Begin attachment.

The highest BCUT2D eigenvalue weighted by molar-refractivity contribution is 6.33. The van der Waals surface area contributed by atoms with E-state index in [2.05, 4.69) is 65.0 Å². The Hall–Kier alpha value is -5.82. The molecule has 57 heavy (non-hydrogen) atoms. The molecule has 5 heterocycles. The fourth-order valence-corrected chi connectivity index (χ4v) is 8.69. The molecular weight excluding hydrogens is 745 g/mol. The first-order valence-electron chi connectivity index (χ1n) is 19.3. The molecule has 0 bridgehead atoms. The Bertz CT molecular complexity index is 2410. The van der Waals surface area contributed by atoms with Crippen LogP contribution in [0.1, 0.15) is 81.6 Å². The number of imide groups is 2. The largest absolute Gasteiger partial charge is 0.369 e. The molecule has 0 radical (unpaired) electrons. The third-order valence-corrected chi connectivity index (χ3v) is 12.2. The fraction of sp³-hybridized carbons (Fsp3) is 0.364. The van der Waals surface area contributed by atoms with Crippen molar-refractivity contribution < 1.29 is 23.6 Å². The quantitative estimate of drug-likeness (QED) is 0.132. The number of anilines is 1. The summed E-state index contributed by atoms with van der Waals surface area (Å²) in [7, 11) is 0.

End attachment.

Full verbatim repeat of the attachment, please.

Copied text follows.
The highest BCUT2D eigenvalue weighted by molar-refractivity contribution is 6.33. The van der Waals surface area contributed by atoms with E-state index in [2.05, 4.69) is 65.0 Å². The Hall–Kier alpha value is -5.82. The molecule has 57 heavy (non-hydrogen) atoms. The molecule has 5 heterocycles. The fourth-order valence-corrected chi connectivity index (χ4v) is 8.69. The molecular weight excluding hydrogens is 745 g/mol. The first-order valence-electron chi connectivity index (χ1n) is 19.3. The molecule has 0 bridgehead atoms. The Bertz CT molecular complexity index is 2410. The van der Waals surface area contributed by atoms with Crippen LogP contribution in [0.1, 0.15) is 81.6 Å². The number of imide groups is 2. The largest absolute Gasteiger partial charge is 0.369 e. The molecule has 0 radical (unpaired) electrons. The third-order valence-corrected chi connectivity index (χ3v) is 12.2. The fraction of sp³-hybridized carbons (Fsp3) is 0.364. The van der Waals surface area contributed by atoms with Crippen molar-refractivity contribution < 1.29 is 23.6 Å². The quantitative estimate of drug-likeness (QED) is 0.132. The number of anilines is 1. The summed E-state index contributed by atoms with van der Waals surface area (Å²) in [7, 11) is 0.